Stunning ‘Xbox’ spider seen in Australia as its ‘incredibly rare’ double markings and bright green body drive experts crazy
- The strangely marked spider immediately drew comparisons in line with the logo.
- Experts said the cross on the spider’s back was incredibly rare for its species.
- Australians in flooded areas have been warned of increased spider populations
- Reports of dangerous funnel-web spider finding refuge in Australian homes
A glowing green spider with markings that eerily resemble the Xbox logo has been spotted in Victoria, with its uncanny resemblance to the game console making arachnid experts go wild.
The bright green spider, from the orb weaver family, was spotted in Geelong by Kim Proudlove, who posted a photo of the peculiar arachnid.
Garden orb weavers are a common type of spider in Australia with over 100 species already known from across the country.
However, a spider expert said the ‘Xbox’ spider anomaly, where the orb-weaver had two cross markings on its back, was extremely rare.
“It’s probably the speckled orb-weaver or the green orb-weaver, depending on who you ask,” PhD candidate Nik Willmott told Yahoo News.
“I don’t see the fainter longitudinal stripe as much, and having both stripes on the same spider is even rarer.”
The bright green arachnid with a distinctive cross on its back (left) quickly earned the name “Xbox spider” for its uncanny resemblance to the logo of the popular game console (right)
The orb-weaver spider
Orb-weavers are a type of small, mostly harmless spider, with most measuring only an inch or two in length.
Found mostly in shrubs, many species, like the garden orb weaver, build webs both in dense woodland and in our backyards.
With more than 2,800 species worldwide, orb-weaver spiders come in a wide spectrum of colors, patterns, and sizes.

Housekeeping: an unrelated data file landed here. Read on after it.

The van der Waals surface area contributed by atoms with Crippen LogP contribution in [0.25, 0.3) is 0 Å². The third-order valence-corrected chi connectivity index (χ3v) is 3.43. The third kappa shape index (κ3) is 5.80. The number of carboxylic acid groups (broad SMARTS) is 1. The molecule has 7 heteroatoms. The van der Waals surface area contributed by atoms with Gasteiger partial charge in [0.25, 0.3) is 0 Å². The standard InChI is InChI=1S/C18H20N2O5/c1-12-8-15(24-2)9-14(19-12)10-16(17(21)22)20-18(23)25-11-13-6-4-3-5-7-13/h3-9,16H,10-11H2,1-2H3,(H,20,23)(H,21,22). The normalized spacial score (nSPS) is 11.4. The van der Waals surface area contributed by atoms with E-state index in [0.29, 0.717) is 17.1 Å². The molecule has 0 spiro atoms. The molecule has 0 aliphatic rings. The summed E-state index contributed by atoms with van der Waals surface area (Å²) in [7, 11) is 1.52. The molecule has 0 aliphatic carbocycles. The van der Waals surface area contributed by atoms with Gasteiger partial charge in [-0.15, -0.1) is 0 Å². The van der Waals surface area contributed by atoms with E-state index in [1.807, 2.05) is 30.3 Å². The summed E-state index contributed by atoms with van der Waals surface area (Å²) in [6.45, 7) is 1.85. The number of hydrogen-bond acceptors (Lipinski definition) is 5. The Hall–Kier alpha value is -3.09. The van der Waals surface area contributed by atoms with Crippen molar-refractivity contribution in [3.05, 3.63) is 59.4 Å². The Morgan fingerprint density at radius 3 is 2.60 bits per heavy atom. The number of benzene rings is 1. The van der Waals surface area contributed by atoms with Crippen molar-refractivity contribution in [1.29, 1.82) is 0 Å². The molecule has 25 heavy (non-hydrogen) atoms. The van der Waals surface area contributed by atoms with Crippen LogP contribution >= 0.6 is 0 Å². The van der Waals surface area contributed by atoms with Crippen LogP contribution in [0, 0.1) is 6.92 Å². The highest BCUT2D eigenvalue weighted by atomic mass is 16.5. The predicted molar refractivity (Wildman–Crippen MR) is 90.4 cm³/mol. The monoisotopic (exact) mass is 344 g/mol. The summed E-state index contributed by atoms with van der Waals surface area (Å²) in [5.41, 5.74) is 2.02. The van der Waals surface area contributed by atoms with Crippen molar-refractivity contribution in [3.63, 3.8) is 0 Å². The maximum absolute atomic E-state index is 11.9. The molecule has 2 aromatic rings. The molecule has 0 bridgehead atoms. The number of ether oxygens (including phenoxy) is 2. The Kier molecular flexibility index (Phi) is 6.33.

Depending on the species, some orb weavers build intricate webs to catch prey; while others dangle a large sticky ball in the hope that prey will catch them.
A shy creature that rarely bites with weak venom, the orb weaver poses less of a threat to humans.
A bite from an orb weaver usually results in mild pain, numbness, and swelling; Rarely causing nausea and dizziness.
The oldest known species of orb weaver existed around 140 million years ago and possibly lived during the Jurassic period.
Ms Proudlove’s rare find comes after Australians were warned of an increase in spider populations in areas affected by flooding and heavy rain.
Torrential rains and flooding have forced many spider species away from their natural habitats and closer to urban areas.
“We’re getting more and more reports of funnel webs finding themselves in homes as they seek shelter from the water,” reptile and spider chief Jake Meney told 9News.
“An increase in funnel-web activity in homes means there is a higher risk of being bitten and needing antivenom.”
Funnel webs are territorial and aggressive, equipped with a venom containing a neurotoxin called delta-hexatoxin which, if left untreated, could kill a person.
Since the creation of an antidote in 1981, there have been no recorded deaths as a result of a funnel-web bite, although it can still cause serious health problems, such as increased heart rate and potentially fluid in the lungs.
Arachnid keepers are receiving more reports that Aussie found the potentially deadly funnel-web spider (above) in their homes with rain and flooding prompting the arachnid to find shelter.
Along with funnel-webs, hunter spider populations also explode thanks to a wet winter that creates a “prey galore” for the arachnids.
Hunters, although they carry a poison that is strong enough to kill their prey, pose minimal threat to people and would rather flee than attack.
Experts advise not to be afraid of hunters, however, they can be easily caught with a container and paper to be released outdoors.
A hot and humid season has created a “prey abundance” for the huntsman spider (above), leading to population booms in urban areas.